Finding More Time for Sales Activities

According to The Brevet Group, it takes 10 months or more for a new sales rep to be fully productive. That said, getting fully productive in sales activities is not just a new sales rep’s problem, it’s every sales rep’s problem.

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Sales reps wasting time in sales can have a big impact on companies. According to Hubspot, a loss in sales productivity and wasted marketing budget costs companies $1 trillion each year.

All workers have experienced (or will experience) a productivity slump at some point in their career, and it can be hard to get over it once fallen into. Better time management can be the answer—but salespeople have their own unique challenges due to highly irregular days and schedules.

That said, here’s how to find more time in the day for sales activities.

Track Sales Activities

Knowledge Tree shares that about two-thirds of sales reps fail to reach their annual sales quota. In many cases, it’s not because of a lack of skill but a lack of activity.

Most salespeople have certain goals when it comes to prospecting and building relationships with customers. The most productive salespeople keep track of their activities in order to see if they are getting near their goals and to help properly analyze their next actions.

To start, set a specific number of people to prospect each day, and check results at the end of the day to see if you’ve successfully hit that number. Tracking your activities will allow you to figure out the next step and will help you see your capability in a given time frame—then maximize it.

CRM software is a handy tool that can help track sales activities.

Set a Schedule

Allocating time for prospecting is very important for a salesperson’s activity schedule. One of the keys to effective time management is setting a schedule—and sticking to it. All you need is discipline! A cloud-based calendar application like Google Calendar can also be helpful.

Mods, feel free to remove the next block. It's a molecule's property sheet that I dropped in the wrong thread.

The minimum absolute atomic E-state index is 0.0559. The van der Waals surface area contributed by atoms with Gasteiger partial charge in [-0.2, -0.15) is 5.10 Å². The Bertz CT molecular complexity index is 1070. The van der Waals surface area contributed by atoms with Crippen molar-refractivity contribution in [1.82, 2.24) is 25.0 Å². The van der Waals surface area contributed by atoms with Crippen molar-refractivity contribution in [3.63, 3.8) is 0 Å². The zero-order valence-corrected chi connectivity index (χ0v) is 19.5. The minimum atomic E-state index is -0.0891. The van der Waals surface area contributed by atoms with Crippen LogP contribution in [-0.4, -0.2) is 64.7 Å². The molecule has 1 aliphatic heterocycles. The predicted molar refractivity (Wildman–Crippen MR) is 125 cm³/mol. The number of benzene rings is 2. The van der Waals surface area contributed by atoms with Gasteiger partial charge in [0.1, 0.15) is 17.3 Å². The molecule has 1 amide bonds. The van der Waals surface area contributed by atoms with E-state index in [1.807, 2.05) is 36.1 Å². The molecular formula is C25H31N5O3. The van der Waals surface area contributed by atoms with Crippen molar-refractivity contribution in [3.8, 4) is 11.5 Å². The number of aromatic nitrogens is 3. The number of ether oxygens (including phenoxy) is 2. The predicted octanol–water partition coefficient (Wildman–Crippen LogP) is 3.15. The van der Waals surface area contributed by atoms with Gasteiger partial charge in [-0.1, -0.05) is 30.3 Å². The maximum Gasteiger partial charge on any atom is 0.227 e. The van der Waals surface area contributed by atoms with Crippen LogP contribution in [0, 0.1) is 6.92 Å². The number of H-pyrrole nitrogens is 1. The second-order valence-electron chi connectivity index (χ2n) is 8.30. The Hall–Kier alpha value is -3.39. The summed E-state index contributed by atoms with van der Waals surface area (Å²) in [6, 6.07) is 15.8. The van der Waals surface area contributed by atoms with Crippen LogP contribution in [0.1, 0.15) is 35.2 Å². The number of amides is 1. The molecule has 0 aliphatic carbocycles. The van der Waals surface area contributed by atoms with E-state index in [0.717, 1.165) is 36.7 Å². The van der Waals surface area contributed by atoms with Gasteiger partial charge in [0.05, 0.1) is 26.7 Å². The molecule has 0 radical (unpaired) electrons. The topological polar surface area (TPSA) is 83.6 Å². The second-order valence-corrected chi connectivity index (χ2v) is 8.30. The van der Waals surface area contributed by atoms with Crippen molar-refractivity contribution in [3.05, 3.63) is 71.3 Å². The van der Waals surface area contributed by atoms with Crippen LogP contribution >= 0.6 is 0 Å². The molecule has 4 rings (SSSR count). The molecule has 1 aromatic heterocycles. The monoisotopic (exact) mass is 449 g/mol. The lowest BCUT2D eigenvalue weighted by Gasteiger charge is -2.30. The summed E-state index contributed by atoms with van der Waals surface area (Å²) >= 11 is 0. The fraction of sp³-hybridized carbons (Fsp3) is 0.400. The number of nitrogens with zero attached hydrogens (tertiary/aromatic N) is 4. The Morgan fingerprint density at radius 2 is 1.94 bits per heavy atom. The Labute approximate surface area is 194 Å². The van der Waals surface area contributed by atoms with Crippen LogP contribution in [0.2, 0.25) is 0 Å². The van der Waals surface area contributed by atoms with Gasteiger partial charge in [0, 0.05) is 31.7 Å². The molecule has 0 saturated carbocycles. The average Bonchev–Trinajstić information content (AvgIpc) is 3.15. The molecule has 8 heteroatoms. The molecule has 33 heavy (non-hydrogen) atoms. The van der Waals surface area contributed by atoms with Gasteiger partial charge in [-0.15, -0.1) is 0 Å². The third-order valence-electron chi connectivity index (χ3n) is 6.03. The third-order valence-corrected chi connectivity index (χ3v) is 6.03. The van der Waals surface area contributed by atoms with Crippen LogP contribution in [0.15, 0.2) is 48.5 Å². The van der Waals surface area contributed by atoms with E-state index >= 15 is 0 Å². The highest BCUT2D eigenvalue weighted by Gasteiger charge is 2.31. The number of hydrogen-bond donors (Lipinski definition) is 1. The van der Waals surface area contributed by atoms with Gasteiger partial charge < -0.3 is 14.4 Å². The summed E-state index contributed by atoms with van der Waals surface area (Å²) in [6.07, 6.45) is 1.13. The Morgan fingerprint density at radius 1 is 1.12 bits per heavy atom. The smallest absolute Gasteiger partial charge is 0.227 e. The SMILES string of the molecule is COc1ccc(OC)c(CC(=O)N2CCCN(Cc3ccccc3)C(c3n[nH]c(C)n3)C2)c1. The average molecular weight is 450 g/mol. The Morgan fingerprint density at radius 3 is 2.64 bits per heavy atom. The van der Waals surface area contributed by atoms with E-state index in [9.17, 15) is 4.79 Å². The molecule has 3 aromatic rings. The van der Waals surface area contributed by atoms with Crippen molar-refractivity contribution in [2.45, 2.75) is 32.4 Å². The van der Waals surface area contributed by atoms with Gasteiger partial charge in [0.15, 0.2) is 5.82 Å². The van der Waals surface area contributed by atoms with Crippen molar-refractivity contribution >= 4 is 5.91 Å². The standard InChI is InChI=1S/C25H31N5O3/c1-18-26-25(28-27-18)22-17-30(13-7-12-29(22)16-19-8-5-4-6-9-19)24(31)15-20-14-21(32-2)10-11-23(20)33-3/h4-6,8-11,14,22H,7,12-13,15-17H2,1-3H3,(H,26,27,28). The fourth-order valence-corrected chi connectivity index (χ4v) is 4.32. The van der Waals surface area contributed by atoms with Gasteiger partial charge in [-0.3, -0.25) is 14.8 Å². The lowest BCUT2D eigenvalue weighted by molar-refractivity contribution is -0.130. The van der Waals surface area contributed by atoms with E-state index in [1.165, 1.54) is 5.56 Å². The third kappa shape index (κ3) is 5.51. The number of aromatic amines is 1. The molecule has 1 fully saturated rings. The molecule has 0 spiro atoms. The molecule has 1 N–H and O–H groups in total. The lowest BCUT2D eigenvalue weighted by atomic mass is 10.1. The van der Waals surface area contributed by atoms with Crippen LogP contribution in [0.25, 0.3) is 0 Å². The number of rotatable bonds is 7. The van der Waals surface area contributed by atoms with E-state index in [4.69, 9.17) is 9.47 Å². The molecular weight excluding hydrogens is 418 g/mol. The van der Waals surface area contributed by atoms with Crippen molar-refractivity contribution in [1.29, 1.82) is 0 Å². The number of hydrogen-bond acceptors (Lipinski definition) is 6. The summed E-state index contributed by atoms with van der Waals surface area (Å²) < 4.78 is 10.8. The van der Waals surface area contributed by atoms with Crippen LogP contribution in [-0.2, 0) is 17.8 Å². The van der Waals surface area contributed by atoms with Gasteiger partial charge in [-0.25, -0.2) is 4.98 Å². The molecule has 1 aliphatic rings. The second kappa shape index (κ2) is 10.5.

Schedule Administrative Time

Sometimes, salespeople get so carried away with administrative tasks that they end the day without prospecting at all.

These administrative tasks or the non-revenue-generating activities include tasks like data entry, sales paperwork processing, handling issues, and other repetitive tasks. Handled inefficiently, they can eat up much of a sales rep’s time.

It is important to know when to stop. Scheduling a specific time for administrative tasks will help you delegate time accordingly and will help you stay focused while working through your designated administrative time block.

Switching back and forth on different tasks can be exhausting and stressful—it’s much more efficient to focus on just one at a time.

Schedule Prospecting

Scheduling administrative tasks doesn’t mean that your remaining time is completely designated as being for prospecting. You still need to schedule time for prospecting—and stick to it—making it a habit.

Prospecting is not a repetitive administrative task that sales reps can knock out on a whim. Instead, prospecting is a planned activity where sales reps approach/talk to customers, build relationships, and make deals.

Prospecting can be scheduled as a specific time block in your schedule but should also be defined by planned meetings (with all necessary details to get in touch).